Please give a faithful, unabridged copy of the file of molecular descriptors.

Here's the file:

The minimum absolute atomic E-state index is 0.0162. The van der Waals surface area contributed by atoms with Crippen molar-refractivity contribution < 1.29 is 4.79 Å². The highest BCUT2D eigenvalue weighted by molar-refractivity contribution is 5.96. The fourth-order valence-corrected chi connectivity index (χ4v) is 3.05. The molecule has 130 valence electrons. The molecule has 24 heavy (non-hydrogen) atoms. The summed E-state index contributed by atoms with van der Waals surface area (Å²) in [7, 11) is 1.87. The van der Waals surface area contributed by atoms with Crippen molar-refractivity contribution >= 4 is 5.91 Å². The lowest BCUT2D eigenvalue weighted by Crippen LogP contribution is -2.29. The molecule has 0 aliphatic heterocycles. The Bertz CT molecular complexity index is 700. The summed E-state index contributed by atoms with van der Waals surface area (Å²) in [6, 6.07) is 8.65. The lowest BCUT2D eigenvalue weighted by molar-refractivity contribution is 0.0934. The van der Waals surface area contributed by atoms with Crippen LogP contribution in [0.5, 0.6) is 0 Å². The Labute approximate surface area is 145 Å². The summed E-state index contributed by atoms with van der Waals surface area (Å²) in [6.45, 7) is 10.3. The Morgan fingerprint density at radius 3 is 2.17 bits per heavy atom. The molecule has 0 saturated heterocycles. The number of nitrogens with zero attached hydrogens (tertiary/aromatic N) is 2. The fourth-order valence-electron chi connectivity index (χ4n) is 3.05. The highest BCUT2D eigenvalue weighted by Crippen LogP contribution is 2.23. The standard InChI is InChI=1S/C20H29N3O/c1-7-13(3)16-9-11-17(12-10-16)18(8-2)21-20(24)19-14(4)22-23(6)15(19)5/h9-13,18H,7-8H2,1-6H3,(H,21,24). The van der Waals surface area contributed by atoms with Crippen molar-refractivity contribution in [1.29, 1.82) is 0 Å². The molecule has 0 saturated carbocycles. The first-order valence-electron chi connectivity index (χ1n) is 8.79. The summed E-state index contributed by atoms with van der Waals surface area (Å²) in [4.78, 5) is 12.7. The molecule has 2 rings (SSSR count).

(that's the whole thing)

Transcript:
The minimum absolute atomic E-state index is 0.0162. The van der Waals surface area contributed by atoms with Crippen molar-refractivity contribution < 1.29 is 4.79 Å². The highest BCUT2D eigenvalue weighted by molar-refractivity contribution is 5.96. The fourth-order valence-corrected chi connectivity index (χ4v) is 3.05. The molecule has 130 valence electrons. The molecule has 24 heavy (non-hydrogen) atoms. The summed E-state index contributed by atoms with van der Waals surface area (Å²) in [7, 11) is 1.87. The van der Waals surface area contributed by atoms with Crippen molar-refractivity contribution >= 4 is 5.91 Å². The lowest BCUT2D eigenvalue weighted by Crippen LogP contribution is -2.29. The molecule has 0 aliphatic heterocycles. The Bertz CT molecular complexity index is 700. The summed E-state index contributed by atoms with van der Waals surface area (Å²) in [6, 6.07) is 8.65. The lowest BCUT2D eigenvalue weighted by molar-refractivity contribution is 0.0934. The van der Waals surface area contributed by atoms with Crippen LogP contribution in [0.5, 0.6) is 0 Å². The Labute approximate surface area is 145 Å². The summed E-state index contributed by atoms with van der Waals surface area (Å²) in [6.45, 7) is 10.3. The Morgan fingerprint density at radius 3 is 2.17 bits per heavy atom. The molecule has 0 saturated heterocycles. The number of nitrogens with zero attached hydrogens (tertiary/aromatic N) is 2. The fourth-order valence-electron chi connectivity index (χ4n) is 3.05. The highest BCUT2D eigenvalue weighted by Crippen LogP contribution is 2.23. The standard InChI is InChI=1S/C20H29N3O/c1-7-13(3)16-9-11-17(12-10-16)18(8-2)21-20(24)19-14(4)22-23(6)15(19)5/h9-13,18H,7-8H2,1-6H3,(H,21,24). The van der Waals surface area contributed by atoms with Crippen molar-refractivity contribution in [1.29, 1.82) is 0 Å². The molecule has 0 saturated carbocycles. The first-order valence-electron chi connectivity index (χ1n) is 8.79. The summed E-state index contributed by atoms with van der Waals surface area (Å²) in [4.78, 5) is 12.7. The molecule has 2 rings (SSSR count).